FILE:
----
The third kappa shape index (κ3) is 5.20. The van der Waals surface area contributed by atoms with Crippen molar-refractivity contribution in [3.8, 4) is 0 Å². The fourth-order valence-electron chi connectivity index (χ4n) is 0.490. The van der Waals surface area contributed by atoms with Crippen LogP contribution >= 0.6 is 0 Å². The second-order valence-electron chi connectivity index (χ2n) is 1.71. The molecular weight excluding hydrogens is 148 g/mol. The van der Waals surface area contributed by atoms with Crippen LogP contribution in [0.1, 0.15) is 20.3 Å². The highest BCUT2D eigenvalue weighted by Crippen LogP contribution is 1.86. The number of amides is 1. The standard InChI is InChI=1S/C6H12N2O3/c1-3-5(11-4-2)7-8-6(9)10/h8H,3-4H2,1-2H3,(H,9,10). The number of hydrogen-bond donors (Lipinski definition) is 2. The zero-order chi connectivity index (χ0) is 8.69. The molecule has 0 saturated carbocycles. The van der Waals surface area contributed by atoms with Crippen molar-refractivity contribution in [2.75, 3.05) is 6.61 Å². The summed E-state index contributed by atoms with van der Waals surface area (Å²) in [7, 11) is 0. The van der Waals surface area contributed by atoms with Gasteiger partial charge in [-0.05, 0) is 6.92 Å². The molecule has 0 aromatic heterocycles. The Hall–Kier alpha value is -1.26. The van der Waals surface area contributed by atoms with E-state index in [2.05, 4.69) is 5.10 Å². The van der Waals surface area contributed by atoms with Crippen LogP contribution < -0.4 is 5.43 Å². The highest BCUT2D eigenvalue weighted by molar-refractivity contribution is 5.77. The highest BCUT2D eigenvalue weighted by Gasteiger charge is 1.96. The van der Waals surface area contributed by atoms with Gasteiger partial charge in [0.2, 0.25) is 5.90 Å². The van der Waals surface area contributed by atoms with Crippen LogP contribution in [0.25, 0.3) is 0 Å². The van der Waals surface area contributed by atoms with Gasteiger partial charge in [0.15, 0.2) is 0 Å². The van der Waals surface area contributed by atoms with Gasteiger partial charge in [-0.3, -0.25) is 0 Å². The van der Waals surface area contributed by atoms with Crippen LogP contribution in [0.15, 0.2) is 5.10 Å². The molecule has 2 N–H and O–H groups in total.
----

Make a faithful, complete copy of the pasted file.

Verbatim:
The third kappa shape index (κ3) is 5.20. The van der Waals surface area contributed by atoms with Crippen molar-refractivity contribution in [3.8, 4) is 0 Å². The fourth-order valence-electron chi connectivity index (χ4n) is 0.490. The van der Waals surface area contributed by atoms with Crippen LogP contribution >= 0.6 is 0 Å². The second-order valence-electron chi connectivity index (χ2n) is 1.71. The molecular weight excluding hydrogens is 148 g/mol. The van der Waals surface area contributed by atoms with Crippen LogP contribution in [0.1, 0.15) is 20.3 Å². The highest BCUT2D eigenvalue weighted by Crippen LogP contribution is 1.86. The number of amides is 1. The standard InChI is InChI=1S/C6H12N2O3/c1-3-5(11-4-2)7-8-6(9)10/h8H,3-4H2,1-2H3,(H,9,10). The number of hydrogen-bond donors (Lipinski definition) is 2. The zero-order chi connectivity index (χ0) is 8.69. The molecule has 0 saturated carbocycles. The van der Waals surface area contributed by atoms with Crippen molar-refractivity contribution in [2.75, 3.05) is 6.61 Å². The summed E-state index contributed by atoms with van der Waals surface area (Å²) in [7, 11) is 0. The van der Waals surface area contributed by atoms with Gasteiger partial charge in [-0.05, 0) is 6.92 Å². The molecule has 0 aromatic heterocycles. The Hall–Kier alpha value is -1.26. The van der Waals surface area contributed by atoms with E-state index in [2.05, 4.69) is 5.10 Å². The van der Waals surface area contributed by atoms with Crippen LogP contribution < -0.4 is 5.43 Å². The highest BCUT2D eigenvalue weighted by molar-refractivity contribution is 5.77. The highest BCUT2D eigenvalue weighted by Gasteiger charge is 1.96. The van der Waals surface area contributed by atoms with Gasteiger partial charge in [0.2, 0.25) is 5.90 Å². The van der Waals surface area contributed by atoms with Crippen LogP contribution in [0.25, 0.3) is 0 Å². The van der Waals surface area contributed by atoms with Gasteiger partial charge in [0.15, 0.2) is 0 Å². The van der Waals surface area contributed by atoms with Gasteiger partial charge in [-0.3, -0.25) is 0 Å². The van der Waals surface area contributed by atoms with Crippen LogP contribution in [0.15, 0.2) is 5.10 Å². The molecule has 2 N–H and O–H groups in total.